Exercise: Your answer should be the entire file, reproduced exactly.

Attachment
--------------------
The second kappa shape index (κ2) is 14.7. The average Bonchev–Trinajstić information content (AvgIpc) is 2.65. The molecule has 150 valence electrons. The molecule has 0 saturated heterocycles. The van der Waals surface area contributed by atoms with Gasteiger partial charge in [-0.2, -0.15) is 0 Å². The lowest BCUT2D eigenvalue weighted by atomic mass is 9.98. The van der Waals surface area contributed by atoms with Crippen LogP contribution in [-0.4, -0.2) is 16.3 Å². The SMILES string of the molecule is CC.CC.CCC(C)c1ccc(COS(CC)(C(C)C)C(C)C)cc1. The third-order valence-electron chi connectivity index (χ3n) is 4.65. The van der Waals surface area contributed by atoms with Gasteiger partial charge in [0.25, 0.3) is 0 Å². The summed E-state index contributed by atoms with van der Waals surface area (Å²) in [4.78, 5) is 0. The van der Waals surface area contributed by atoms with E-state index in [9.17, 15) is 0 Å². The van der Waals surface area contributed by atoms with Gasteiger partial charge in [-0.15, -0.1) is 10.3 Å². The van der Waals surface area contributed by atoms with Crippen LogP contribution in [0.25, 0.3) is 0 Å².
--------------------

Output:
The second kappa shape index (κ2) is 14.7. The average Bonchev–Trinajstić information content (AvgIpc) is 2.65. The molecule has 150 valence electrons. The molecule has 0 saturated heterocycles. The van der Waals surface area contributed by atoms with Gasteiger partial charge in [-0.2, -0.15) is 0 Å². The lowest BCUT2D eigenvalue weighted by atomic mass is 9.98. The van der Waals surface area contributed by atoms with Crippen LogP contribution in [-0.4, -0.2) is 16.3 Å². The SMILES string of the molecule is CC.CC.CCC(C)c1ccc(COS(CC)(C(C)C)C(C)C)cc1. The third-order valence-electron chi connectivity index (χ3n) is 4.65. The van der Waals surface area contributed by atoms with Gasteiger partial charge in [0.25, 0.3) is 0 Å². The summed E-state index contributed by atoms with van der Waals surface area (Å²) in [4.78, 5) is 0. The van der Waals surface area contributed by atoms with E-state index in [9.17, 15) is 0 Å². The van der Waals surface area contributed by atoms with Gasteiger partial charge in [-0.15, -0.1) is 10.3 Å². The van der Waals surface area contributed by atoms with Crippen LogP contribution in [0.25, 0.3) is 0 Å².